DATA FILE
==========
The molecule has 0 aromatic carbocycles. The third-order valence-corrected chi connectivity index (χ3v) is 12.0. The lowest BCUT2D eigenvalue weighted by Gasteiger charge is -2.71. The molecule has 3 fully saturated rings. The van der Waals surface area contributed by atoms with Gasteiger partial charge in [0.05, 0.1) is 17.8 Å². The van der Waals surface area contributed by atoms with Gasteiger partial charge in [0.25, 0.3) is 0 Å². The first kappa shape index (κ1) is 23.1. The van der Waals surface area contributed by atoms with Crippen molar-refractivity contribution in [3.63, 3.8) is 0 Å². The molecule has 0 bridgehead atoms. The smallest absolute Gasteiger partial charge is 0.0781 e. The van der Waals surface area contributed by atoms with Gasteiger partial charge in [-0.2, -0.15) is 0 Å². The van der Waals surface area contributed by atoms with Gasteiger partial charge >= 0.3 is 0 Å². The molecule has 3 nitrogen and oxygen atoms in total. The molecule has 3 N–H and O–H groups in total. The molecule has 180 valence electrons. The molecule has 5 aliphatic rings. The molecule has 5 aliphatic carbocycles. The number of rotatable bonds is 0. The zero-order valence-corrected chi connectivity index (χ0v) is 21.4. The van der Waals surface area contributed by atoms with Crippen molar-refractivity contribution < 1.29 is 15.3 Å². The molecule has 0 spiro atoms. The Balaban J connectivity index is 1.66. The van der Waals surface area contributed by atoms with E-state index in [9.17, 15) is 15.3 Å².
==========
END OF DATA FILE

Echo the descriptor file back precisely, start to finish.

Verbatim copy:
The molecule has 0 aromatic carbocycles. The third-order valence-corrected chi connectivity index (χ3v) is 12.0. The lowest BCUT2D eigenvalue weighted by Gasteiger charge is -2.71. The molecule has 3 fully saturated rings. The van der Waals surface area contributed by atoms with Gasteiger partial charge in [0.05, 0.1) is 17.8 Å². The van der Waals surface area contributed by atoms with Gasteiger partial charge in [0.25, 0.3) is 0 Å². The first kappa shape index (κ1) is 23.1. The van der Waals surface area contributed by atoms with Crippen molar-refractivity contribution in [3.63, 3.8) is 0 Å². The molecule has 0 bridgehead atoms. The smallest absolute Gasteiger partial charge is 0.0781 e. The van der Waals surface area contributed by atoms with Gasteiger partial charge in [-0.2, -0.15) is 0 Å². The van der Waals surface area contributed by atoms with Gasteiger partial charge >= 0.3 is 0 Å². The molecule has 3 nitrogen and oxygen atoms in total. The molecule has 3 N–H and O–H groups in total. The molecule has 180 valence electrons. The molecule has 5 aliphatic rings. The molecule has 5 aliphatic carbocycles. The number of rotatable bonds is 0. The zero-order valence-corrected chi connectivity index (χ0v) is 21.4. The van der Waals surface area contributed by atoms with Crippen molar-refractivity contribution < 1.29 is 15.3 Å². The molecule has 0 spiro atoms. The Balaban J connectivity index is 1.66. The van der Waals surface area contributed by atoms with E-state index in [9.17, 15) is 15.3 Å².